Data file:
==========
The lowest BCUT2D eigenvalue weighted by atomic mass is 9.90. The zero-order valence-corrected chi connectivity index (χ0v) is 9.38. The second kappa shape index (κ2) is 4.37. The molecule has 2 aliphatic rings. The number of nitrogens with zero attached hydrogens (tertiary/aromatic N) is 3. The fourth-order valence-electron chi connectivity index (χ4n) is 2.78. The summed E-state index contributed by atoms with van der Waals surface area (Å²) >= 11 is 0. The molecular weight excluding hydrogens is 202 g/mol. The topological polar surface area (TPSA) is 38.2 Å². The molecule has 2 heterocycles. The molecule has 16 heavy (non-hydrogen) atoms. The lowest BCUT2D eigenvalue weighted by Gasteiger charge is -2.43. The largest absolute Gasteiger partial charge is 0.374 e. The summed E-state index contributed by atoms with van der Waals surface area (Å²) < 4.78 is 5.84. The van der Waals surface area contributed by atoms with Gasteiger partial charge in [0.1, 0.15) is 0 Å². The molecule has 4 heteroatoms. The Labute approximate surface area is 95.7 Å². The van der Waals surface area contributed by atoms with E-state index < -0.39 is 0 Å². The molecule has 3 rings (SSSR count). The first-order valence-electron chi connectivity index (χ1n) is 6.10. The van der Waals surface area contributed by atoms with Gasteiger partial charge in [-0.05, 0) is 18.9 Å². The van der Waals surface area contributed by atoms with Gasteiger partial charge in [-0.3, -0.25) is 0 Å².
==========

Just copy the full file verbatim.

The lowest BCUT2D eigenvalue weighted by atomic mass is 9.90. The zero-order valence-corrected chi connectivity index (χ0v) is 9.38. The second kappa shape index (κ2) is 4.37. The molecule has 2 aliphatic rings. The number of nitrogens with zero attached hydrogens (tertiary/aromatic N) is 3. The fourth-order valence-electron chi connectivity index (χ4n) is 2.78. The summed E-state index contributed by atoms with van der Waals surface area (Å²) >= 11 is 0. The molecular weight excluding hydrogens is 202 g/mol. The topological polar surface area (TPSA) is 38.2 Å². The molecule has 2 heterocycles. The molecule has 16 heavy (non-hydrogen) atoms. The lowest BCUT2D eigenvalue weighted by Gasteiger charge is -2.43. The largest absolute Gasteiger partial charge is 0.374 e. The summed E-state index contributed by atoms with van der Waals surface area (Å²) < 4.78 is 5.84. The van der Waals surface area contributed by atoms with Gasteiger partial charge in [0.1, 0.15) is 0 Å². The molecule has 4 heteroatoms. The Labute approximate surface area is 95.7 Å². The van der Waals surface area contributed by atoms with E-state index < -0.39 is 0 Å². The molecule has 3 rings (SSSR count). The first-order valence-electron chi connectivity index (χ1n) is 6.10. The van der Waals surface area contributed by atoms with Gasteiger partial charge in [-0.05, 0) is 18.9 Å². The van der Waals surface area contributed by atoms with Gasteiger partial charge in [-0.3, -0.25) is 0 Å².